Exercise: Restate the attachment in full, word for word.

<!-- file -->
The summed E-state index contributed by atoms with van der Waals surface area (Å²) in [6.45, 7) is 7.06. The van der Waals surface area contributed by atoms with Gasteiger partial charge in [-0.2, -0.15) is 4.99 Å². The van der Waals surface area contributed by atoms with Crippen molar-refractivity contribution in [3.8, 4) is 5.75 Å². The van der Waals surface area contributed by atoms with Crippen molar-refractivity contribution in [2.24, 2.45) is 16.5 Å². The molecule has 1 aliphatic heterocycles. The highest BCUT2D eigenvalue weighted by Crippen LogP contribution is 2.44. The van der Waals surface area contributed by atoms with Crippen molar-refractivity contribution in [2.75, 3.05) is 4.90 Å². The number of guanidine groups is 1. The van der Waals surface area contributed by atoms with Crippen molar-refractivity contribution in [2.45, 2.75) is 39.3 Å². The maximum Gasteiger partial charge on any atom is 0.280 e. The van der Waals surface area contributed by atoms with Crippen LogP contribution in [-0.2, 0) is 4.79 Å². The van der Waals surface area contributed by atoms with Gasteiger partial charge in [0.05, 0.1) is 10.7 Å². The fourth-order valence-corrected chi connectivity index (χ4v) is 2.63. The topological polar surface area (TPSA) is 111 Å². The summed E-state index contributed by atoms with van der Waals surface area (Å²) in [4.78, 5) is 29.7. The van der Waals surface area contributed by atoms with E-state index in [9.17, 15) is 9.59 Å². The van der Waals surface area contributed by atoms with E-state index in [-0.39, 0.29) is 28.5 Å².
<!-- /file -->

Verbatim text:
The summed E-state index contributed by atoms with van der Waals surface area (Å²) in [6.45, 7) is 7.06. The van der Waals surface area contributed by atoms with Gasteiger partial charge in [-0.2, -0.15) is 4.99 Å². The van der Waals surface area contributed by atoms with Crippen molar-refractivity contribution in [3.8, 4) is 5.75 Å². The van der Waals surface area contributed by atoms with Crippen molar-refractivity contribution in [2.24, 2.45) is 16.5 Å². The molecule has 1 aliphatic heterocycles. The highest BCUT2D eigenvalue weighted by Crippen LogP contribution is 2.44. The van der Waals surface area contributed by atoms with Crippen molar-refractivity contribution in [2.75, 3.05) is 4.90 Å². The number of guanidine groups is 1. The van der Waals surface area contributed by atoms with Crippen molar-refractivity contribution in [2.45, 2.75) is 39.3 Å². The maximum Gasteiger partial charge on any atom is 0.280 e. The van der Waals surface area contributed by atoms with Crippen LogP contribution in [-0.2, 0) is 4.79 Å². The van der Waals surface area contributed by atoms with Gasteiger partial charge in [0.05, 0.1) is 10.7 Å². The fourth-order valence-corrected chi connectivity index (χ4v) is 2.63. The topological polar surface area (TPSA) is 111 Å². The summed E-state index contributed by atoms with van der Waals surface area (Å²) in [4.78, 5) is 29.7. The van der Waals surface area contributed by atoms with E-state index in [9.17, 15) is 9.59 Å². The van der Waals surface area contributed by atoms with E-state index in [-0.39, 0.29) is 28.5 Å².